By Sharna Johnson
Recent warm weather may have local residents inspired to begin sprucing up outside. Curry County Extension Agent Stan Jones said it’s still a little early to begin gardening, but it’s a great time to start preparing for a luscious, green lawn.
Before hooking up the hoses and arranging the sprinklers, a little weed extermination will go a long way toward a yard suitable for bare feet, Jones said.
Cool-season weeds are already beginning to sprout and grow, Jones said. Sprays and chemicals designed to kill weeds can be used when a lawn is brown without fear of harming grass.
Weeds get a jump-start on grass, according to Jones. By the time a lawn begins to turn green, many of the early-season weeds are already dying, leaving behind unwanted stickers and burrs.
Having a green, plush yard is not just about the type of grass planted, but proper care, Jones said.
“All grasses can be soft and luscious if you water and keep weeds out,” he said.
“If you get control (of weeds) now, it will have a major impact on your lawn and grass later.”
Bill Greenlees, groundskeeper for Eastern New Mexico University, agreed, saying there are many things people can do to get ready for summer.
Groundskeepers work year-round to maintain the campus and outdoor sports facilities, Greenlees said. These days, they are aerating — poking holes in the ground, which helps prepare the soil to accept water, fertilizers and treatments in addition to encouraging grass to spread.
Rental equipment is a good solution for the homeowner, Greenlees said. Groundskeepers utilize tractors to aerate, while the average home owner has a much smaller area to maintain.
After aerating and weed treatments, watering can begin.
Greenlees and his staff are on a three-day-a-week, 20-minute-per-area watering regimen. As the season progresses and temperatures rise, watering will be done closer to evening, he said. However, this time of year, lunch-time watering is ideal.
Even though water and maintenance are the key factors in a successful lawn, selecting certain grass types can make a difference, Greenlees said.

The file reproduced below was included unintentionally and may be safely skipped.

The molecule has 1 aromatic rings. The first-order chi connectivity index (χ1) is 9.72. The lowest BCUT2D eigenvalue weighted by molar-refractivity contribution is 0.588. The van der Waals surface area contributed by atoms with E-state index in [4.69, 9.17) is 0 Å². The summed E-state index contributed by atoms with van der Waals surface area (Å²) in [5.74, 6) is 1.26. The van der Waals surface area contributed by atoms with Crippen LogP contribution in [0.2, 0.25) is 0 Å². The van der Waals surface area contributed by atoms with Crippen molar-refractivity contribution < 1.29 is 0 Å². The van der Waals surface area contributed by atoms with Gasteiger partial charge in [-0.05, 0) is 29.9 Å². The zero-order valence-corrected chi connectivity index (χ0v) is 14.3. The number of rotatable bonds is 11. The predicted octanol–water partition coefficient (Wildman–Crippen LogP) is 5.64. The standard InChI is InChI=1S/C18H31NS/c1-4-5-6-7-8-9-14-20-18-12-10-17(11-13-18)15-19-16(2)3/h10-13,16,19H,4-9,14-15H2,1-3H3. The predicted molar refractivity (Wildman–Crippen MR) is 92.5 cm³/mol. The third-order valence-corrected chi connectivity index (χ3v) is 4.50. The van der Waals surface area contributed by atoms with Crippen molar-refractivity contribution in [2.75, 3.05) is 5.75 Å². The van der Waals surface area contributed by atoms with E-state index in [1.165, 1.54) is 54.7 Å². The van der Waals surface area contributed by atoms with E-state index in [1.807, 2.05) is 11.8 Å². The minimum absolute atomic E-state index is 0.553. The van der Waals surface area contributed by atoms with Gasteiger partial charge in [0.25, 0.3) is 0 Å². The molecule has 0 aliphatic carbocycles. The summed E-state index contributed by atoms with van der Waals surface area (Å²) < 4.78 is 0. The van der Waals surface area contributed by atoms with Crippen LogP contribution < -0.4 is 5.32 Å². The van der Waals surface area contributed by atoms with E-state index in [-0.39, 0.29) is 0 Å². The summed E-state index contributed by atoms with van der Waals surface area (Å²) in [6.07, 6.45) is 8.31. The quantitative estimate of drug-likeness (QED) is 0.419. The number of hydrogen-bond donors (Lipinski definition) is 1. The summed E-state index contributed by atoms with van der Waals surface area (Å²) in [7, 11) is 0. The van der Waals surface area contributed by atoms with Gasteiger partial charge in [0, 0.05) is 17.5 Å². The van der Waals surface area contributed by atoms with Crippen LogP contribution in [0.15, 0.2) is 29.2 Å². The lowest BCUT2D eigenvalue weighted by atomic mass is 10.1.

“If you want your grass to be green longer in a heavy traffic area, Bermuda grass can take a lot of abuse,” he said, explaining that for a family yard or children’s playground, Bermuda grass will hold up well.
The university uses a mixture of Triathlon, a cool-season grass and Bermuda grass, for its athletic fields and lawns. The combination gives tougher, more drought resistant coverage that stays green a little later in the year, he said.
Occasionally, fertilizer can be used to give an extra boost to the green of a lawn.
Jones and Greenlees agree that lack of rain and snow this winter will play a major role this summer and a little extra attention may be required. However, even with the best care and planning, nature takes its toll.
“My stuff looks a lot nicer when it’s raining,” Greenlees said. “Most grass right now is brown. We’re fixing to have spring football here and we’ve never played in March before. Right now we’re putting white lines on yellow grass.”
Things to do now for a successful lawn later:
Over time, the top layer of soil becomes compacted, affecting the movement of air, water and nutrients to the grass roots. This is solved by loosening the soil with a hand tool such as a hoe (for smaller yards) or with a motor-driven aerator.
• Weed eradication:
Spraying or spreading weed-killing chemicals removes unsightly weeds that steal nutrients and growing room from grass, allowing a lawn to reach its full potential.
Bill Greenlees, ENMU groundskeeper, recommends spreading composted cow manure, an affordable and effective fertilizer. He also suggests a 21-0-0 fertilizer on occasion for a little extra green.
In the pre-summer months, if it’s dry, water two to three times a week for approximately 20 minutes during the middle of the day. As temperatures rise, water closer to evening with the same frequency. Over-watering can harm your lawn. Not only does it waste resources, it promotes fungus, bacteria and other harmful problems.
For region specific information, New Mexico State University provides the following resources:
• The Turfgrass research program, provides information on grass:
• Weed information, a tool to help identify native weeds: